What profit margin do you want to get on that item? Yes, it is not all to cover your production costs, you still need to make a profit if you want to have a shot at living from your work. You have to understand that the profit margin, in theory, is the portion of the price that will enable you to live from your work since all the rest calculated until here enables  you only to redo the item sold to fill your inventory.

Do you plan to sell to shops, do consignment and/or sell wholesale in any other way? If yes, you need to take into consideration that shops will take up to 50% of your sale price. So, the minimum price calculated previously must be multiplied by 2 to obtain your retail price to be able to sell wholesale without losing money.

The retail price has to help you make profit, to sell wholesale without losing money and will also take into account the storage place required for your pieces in between sales and all the time spent on all the other tasks that are not production (hours that you would charge to an employer if you were to do this for someone else). In a year, for each hour of production I do taken into account directly in my prices, at least 5 hours are spent on something else: social media management, events, shopping for supply, label your items, taking pictures, writing descriptions, answering potential clients, etc., etc., etc.

And after (or before) all that, you still have to do research to see what the market already has as far as similar items go (and by similar I mean handmade ones, not the mass produced pieces), this enable you to see where your prices are in comparison to the ones already on the market. You don’t have to lower your price to be the lowest; it is totally alright to be more comfortable being at the highest, lowest or average price on the market.

Also note that whichever price you will put on your work, there will always be people making comments like “oh this is way overpriced”, “I can do that / my friend can do that for less”, “I saw the same thing at –shop selling dubious quality/mass produced items”, etc. You have to understand that the comments come mostly from people that are simply NOT your customer and you absolutely must not take them personally. I know it is exceedingly hard, especially when you are first starting up, but once your maths and research are done, still to them, whatever the rude or offensive comments might be, stick to your price and don’t despair!


You want to enter the world of events to sell your work but don’t know where to start?

Ideally, find a few local events to limit cost to a minimum; your first few events are a learning phase and it is unfortunately probable that you will make little sales there. There is no miracle recipe to find a good event for your work before trying a few out to understand your clients better.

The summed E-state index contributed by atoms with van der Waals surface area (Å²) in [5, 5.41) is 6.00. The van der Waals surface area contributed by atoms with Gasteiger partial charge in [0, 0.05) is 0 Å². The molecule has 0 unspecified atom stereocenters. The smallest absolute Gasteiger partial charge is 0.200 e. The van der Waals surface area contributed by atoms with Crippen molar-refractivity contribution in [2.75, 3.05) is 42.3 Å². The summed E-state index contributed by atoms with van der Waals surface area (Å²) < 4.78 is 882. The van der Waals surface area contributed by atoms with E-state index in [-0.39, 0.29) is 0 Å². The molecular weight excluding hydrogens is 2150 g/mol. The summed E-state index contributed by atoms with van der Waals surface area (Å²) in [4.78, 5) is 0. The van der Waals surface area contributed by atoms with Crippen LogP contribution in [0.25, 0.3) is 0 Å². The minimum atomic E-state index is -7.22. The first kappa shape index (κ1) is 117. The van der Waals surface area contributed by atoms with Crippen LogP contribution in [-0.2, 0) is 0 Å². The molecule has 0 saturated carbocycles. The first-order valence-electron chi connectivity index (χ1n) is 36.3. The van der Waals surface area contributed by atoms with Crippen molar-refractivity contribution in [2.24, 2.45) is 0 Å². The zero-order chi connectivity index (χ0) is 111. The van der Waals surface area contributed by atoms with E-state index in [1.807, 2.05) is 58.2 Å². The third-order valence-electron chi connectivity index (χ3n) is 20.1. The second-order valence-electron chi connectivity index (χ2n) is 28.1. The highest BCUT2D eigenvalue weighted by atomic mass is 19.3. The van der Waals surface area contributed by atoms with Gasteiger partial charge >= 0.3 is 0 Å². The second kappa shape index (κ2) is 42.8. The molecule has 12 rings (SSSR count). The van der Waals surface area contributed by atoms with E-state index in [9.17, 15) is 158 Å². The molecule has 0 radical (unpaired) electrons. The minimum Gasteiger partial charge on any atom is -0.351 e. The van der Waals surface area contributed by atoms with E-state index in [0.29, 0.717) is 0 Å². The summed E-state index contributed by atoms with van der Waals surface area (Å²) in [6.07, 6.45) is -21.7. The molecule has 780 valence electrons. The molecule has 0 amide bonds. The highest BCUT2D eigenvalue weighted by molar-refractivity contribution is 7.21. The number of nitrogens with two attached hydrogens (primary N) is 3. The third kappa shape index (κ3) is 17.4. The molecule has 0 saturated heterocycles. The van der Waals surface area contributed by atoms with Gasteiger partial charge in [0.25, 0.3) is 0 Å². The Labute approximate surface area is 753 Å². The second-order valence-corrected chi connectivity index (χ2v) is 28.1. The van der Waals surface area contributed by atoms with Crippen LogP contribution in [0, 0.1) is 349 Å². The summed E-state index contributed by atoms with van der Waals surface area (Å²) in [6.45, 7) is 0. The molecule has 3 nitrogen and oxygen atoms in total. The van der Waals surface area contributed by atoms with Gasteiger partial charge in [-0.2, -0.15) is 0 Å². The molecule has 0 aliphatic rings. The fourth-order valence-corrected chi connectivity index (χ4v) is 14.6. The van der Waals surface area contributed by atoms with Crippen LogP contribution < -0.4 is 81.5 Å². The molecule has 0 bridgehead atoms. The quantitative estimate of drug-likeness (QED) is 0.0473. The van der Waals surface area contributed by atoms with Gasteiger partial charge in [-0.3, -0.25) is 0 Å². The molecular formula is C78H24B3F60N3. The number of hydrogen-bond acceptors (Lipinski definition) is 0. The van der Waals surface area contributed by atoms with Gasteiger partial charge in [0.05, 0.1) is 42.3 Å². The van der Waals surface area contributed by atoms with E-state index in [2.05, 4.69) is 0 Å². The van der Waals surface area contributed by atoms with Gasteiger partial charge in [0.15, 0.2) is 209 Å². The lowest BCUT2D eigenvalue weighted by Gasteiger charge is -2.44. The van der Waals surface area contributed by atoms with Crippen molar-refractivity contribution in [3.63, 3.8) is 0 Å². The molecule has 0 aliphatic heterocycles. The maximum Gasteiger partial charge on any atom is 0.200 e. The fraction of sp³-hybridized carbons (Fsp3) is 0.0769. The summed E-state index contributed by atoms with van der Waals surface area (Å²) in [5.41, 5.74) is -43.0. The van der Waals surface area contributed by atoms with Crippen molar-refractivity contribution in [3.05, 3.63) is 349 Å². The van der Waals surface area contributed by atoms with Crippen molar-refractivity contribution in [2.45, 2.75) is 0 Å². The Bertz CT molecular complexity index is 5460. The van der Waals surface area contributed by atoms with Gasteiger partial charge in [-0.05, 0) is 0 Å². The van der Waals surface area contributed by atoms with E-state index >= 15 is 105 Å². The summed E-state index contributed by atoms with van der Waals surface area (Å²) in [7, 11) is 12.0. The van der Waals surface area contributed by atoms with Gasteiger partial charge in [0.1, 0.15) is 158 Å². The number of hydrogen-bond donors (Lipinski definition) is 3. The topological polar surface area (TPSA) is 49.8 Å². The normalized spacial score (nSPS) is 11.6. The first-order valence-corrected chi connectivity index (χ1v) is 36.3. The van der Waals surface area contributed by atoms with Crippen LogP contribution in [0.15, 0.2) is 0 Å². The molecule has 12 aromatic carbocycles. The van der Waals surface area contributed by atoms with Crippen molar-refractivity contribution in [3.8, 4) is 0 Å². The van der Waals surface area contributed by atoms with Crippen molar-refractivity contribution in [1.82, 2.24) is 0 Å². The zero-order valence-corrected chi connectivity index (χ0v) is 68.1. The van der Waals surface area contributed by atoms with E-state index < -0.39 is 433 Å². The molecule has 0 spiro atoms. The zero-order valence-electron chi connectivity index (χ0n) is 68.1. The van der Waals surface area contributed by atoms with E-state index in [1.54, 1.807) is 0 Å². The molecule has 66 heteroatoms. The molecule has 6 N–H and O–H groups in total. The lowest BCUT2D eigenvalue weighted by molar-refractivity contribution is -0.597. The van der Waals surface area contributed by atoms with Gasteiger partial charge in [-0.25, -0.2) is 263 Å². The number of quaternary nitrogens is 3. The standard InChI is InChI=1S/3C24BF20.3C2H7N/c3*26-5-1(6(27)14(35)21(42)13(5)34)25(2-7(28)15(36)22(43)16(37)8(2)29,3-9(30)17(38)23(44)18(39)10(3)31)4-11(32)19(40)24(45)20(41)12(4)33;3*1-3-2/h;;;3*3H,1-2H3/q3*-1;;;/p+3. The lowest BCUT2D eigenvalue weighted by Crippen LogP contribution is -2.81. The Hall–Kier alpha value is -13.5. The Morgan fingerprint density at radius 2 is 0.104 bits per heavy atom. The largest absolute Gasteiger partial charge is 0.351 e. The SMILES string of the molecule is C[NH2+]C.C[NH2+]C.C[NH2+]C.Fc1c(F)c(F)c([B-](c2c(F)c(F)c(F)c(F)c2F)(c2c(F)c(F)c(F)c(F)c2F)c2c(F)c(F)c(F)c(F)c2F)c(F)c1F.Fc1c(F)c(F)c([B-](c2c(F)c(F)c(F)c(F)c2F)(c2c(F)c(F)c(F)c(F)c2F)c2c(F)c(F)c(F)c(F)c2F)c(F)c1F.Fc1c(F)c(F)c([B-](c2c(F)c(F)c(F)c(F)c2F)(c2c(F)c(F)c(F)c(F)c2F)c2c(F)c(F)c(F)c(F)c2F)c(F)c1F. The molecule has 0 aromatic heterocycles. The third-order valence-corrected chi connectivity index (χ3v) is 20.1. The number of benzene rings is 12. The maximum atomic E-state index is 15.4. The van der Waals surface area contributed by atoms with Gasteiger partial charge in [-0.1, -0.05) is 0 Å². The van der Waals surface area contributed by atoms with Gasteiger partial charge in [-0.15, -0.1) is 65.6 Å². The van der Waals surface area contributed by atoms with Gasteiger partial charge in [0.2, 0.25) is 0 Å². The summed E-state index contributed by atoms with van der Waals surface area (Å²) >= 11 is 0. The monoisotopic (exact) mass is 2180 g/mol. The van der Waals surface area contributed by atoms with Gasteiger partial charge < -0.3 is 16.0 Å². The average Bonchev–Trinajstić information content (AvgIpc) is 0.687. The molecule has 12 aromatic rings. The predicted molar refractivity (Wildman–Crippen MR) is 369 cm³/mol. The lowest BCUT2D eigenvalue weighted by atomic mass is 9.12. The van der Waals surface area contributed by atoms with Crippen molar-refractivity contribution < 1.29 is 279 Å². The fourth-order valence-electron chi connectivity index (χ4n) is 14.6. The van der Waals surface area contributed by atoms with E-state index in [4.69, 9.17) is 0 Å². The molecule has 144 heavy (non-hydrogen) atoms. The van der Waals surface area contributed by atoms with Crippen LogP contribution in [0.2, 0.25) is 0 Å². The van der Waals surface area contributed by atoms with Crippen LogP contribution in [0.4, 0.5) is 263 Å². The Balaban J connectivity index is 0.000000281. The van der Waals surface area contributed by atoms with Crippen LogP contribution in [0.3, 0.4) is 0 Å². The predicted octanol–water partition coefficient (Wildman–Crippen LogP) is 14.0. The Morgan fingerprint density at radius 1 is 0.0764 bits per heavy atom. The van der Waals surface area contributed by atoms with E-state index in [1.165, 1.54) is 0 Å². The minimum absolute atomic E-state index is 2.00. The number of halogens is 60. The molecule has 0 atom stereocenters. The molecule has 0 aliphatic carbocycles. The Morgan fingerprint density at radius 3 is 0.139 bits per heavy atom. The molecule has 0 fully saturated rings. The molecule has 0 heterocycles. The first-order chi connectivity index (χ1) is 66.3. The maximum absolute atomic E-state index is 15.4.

Limiting the cost does not necessarily means opting for the cheapest events out there. The price of the table is never a synonym of success or failure, but you need to keep in mind that an event budget often comes in good proportion from the price paid by their exhibitors and that a bigger budget allows more publicity and, usually, more visitors!

Try to make your space pretty, bring a tablecloth to cover your table (most events don’t supply one), bring some boxes to but some of your items on them to add height to your presentation and mostly “build” your presentation at least once before the event to make sure that what you want to do works.

Your objective at an event is to make the task easy for your potential clients; write down your price clearly, get a credit card reader, like for instance the Square if you can, bring enough change to be able to give back what you owe to your customer without asking your neighbors for help, bring boxes or bags to package your items so they will make it to their new home in the same state they were purchased, …

Your second objective should be to always make new contacts. If the event is slower, take those down time and even before it opens, once your setup done, to talk to your neighbors and the organizers. Don’t hesitate to ask questions, ask them what their favorite items are and why not also the one to not try? Are you looking for a good printer, a place to get packaging locally, etc.; chances are your neighbors will know who to contacts or at least what you should look for to find it that you might not have thought of!

Try to engage the visitors walking by your table (when they are in front of your table only, talking to a visitor in front of someone else’s table is considered extremely rude), stand up if your health allows it and definitely don’t slouch and/or spend your time on your phone, tablet, reading, etc.

And try to have fun!

I will try in the next few days/weeks, to come back in more details on some of the points briefly tackled here, if there is something you would want to know specifically, let me know!